How to reduce business risk in the age of Trump


We live in a time of political and economic uncertainty. Exchange rates remain unstable, globalisation is under serious threat, and protectionism is becoming the norm in more and more countries.

It is one man - President Donald Trump - who embodies this feeling of chaos. He's been in power for nearly a year now, and has torn the status quo up in more ways than one. Businesses operate in a state where all it can take is just one 2am tweet from a powerful man to disrupt a whole industry or even economy.

It's not just US businesses that are affected. America is Australia's second-largest two-way trading partner in goods and services (worth $64.3 billion in 2016), the Department of Foreign Affairs and Trade reports, with exports to the USA valued at $12.4 billion in 2016. The US is also Australia's largest investor, accounting for 27 per cent of our total investments. 

This means any US President that causes feelings of instability is going to severely affect Australian businesses. With the removal of the Trans-Pacific Partnership and a new emphasis on protectionist trade policy, it's unlikely that the US will remain so involved in Australia. So, what can businesses do to mitigate the potential for risk in the age of Trump?

1) Create plan A, B and C

In times of increased uncertainty, it's essential you ask yourself "what if?" What if exchange rates change? What if trade with the US decreases? You need to look at each aspect of your business and review potential scenarios, creating a plan that will help keep you stay afloat if any of these events do occur.

Businesses operating in agriculture, for example, need to be wary of the AUD/USD exchange rate. The Australian dollar reached over 0.8 USD in September, and it may soon reach those levels again. A higher AUD makes Australian produce more expensive and therefore less desirable. Businesses need to have a plan in place that takes this into account, either by lowering prices or choosing different markets to sell to. 

Ensuring you have solid systems and processes in place will mean you can spend time working on the aspects of your business that matter.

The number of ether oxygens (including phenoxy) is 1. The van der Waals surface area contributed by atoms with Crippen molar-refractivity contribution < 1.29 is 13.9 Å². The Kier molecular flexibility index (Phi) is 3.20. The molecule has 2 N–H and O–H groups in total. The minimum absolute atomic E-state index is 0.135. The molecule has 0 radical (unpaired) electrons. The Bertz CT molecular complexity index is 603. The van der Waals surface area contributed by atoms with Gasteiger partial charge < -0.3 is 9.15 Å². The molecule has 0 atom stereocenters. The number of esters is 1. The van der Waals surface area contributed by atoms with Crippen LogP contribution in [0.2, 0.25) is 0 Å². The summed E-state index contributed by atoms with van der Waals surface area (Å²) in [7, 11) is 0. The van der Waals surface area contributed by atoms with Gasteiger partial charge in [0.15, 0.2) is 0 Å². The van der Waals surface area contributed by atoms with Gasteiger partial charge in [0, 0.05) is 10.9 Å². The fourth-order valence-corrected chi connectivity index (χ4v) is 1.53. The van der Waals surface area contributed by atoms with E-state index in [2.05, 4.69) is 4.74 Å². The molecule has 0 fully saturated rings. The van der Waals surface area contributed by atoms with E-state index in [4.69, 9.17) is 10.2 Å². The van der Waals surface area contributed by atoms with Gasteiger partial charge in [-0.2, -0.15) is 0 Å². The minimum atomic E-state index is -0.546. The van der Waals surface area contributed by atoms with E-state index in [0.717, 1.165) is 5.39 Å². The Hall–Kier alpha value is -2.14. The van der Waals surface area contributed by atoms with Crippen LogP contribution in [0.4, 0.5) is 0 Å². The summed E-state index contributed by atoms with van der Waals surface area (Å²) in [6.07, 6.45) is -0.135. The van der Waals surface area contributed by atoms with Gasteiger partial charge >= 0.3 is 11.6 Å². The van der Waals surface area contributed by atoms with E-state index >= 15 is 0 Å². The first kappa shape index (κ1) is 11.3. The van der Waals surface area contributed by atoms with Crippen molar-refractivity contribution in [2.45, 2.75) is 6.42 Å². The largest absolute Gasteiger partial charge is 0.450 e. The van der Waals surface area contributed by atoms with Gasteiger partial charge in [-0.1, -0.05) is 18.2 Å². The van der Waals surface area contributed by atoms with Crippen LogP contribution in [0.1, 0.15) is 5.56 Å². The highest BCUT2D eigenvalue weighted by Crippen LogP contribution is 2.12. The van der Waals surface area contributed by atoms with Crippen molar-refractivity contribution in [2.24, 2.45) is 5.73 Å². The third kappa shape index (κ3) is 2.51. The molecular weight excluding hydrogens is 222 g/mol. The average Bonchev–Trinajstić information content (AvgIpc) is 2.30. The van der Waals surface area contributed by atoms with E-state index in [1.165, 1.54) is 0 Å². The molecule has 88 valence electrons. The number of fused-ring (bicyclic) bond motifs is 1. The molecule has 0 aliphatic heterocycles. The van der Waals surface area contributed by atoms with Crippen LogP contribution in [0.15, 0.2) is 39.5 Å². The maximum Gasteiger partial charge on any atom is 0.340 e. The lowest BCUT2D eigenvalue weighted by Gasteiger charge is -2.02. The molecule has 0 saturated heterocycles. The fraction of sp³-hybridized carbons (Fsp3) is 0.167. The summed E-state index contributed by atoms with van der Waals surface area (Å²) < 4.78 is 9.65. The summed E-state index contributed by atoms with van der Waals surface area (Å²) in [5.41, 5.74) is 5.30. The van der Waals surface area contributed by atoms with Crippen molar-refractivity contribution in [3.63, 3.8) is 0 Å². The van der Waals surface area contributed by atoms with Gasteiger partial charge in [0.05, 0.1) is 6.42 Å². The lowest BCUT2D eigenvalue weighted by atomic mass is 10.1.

Ensuring you have solid systems and processes in place will mean you can spend time working on the aspects of your business that matter.

2) Review your systems and processes

One thing that will anchor your business is having solid systems and processes in place. This means you won't have to spend time looking after the more mundane aspects of your business, and can instead focus on reducing risk and finding ways to grow.

Special focus should be given to accounting and tax software - IFRS standards are continually changing and you don't want to get caught short. Investing in cloud technology such as Xero will help to massively streamline your financial processes. 

3) Remember your USPs and central vision

It doesn't matter how uncertain the economy is, if you've got a unique product that people truly desire, you're always going to manage to keep yourself afloat. So remember your central USPs and ensure they're being sufficiently marketed. Likewise, you should never forget your vision and purpose when business planning. This will anchor you and keep you on track even in the most tempestuous of moments. 

One way to ensure your business is free of risk is to seek business advisory services. Alpin's advisers are all business owners, and have years of experience in making a company successful, no matter how uncertain the times are. For more information on how we can help you make deals, improve your performance and implement the right strategies, contact us today